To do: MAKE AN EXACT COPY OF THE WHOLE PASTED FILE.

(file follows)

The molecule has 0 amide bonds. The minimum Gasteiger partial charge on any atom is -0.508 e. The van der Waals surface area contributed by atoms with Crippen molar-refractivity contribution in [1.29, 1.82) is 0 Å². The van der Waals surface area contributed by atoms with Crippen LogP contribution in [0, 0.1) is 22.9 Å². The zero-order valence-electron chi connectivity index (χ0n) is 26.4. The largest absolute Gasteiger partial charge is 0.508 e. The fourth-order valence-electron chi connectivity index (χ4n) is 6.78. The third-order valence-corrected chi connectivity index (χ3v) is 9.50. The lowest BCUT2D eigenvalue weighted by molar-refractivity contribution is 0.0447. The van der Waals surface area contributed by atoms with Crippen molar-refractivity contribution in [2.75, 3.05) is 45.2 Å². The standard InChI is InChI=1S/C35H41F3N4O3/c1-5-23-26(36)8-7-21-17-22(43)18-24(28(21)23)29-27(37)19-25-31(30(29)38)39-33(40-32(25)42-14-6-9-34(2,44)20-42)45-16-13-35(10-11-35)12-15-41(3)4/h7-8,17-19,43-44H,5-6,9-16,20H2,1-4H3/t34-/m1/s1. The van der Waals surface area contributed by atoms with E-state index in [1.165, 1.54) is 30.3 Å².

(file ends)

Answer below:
The molecule has 0 amide bonds. The minimum Gasteiger partial charge on any atom is -0.508 e. The van der Waals surface area contributed by atoms with Crippen molar-refractivity contribution in [1.29, 1.82) is 0 Å². The van der Waals surface area contributed by atoms with Crippen LogP contribution in [0, 0.1) is 22.9 Å². The zero-order valence-electron chi connectivity index (χ0n) is 26.4. The largest absolute Gasteiger partial charge is 0.508 e. The fourth-order valence-electron chi connectivity index (χ4n) is 6.78. The third-order valence-corrected chi connectivity index (χ3v) is 9.50. The lowest BCUT2D eigenvalue weighted by molar-refractivity contribution is 0.0447. The van der Waals surface area contributed by atoms with Crippen molar-refractivity contribution in [2.75, 3.05) is 45.2 Å². The standard InChI is InChI=1S/C35H41F3N4O3/c1-5-23-26(36)8-7-21-17-22(43)18-24(28(21)23)29-27(37)19-25-31(30(29)38)39-33(40-32(25)42-14-6-9-34(2,44)20-42)45-16-13-35(10-11-35)12-15-41(3)4/h7-8,17-19,43-44H,5-6,9-16,20H2,1-4H3/t34-/m1/s1. The van der Waals surface area contributed by atoms with E-state index in [1.165, 1.54) is 30.3 Å².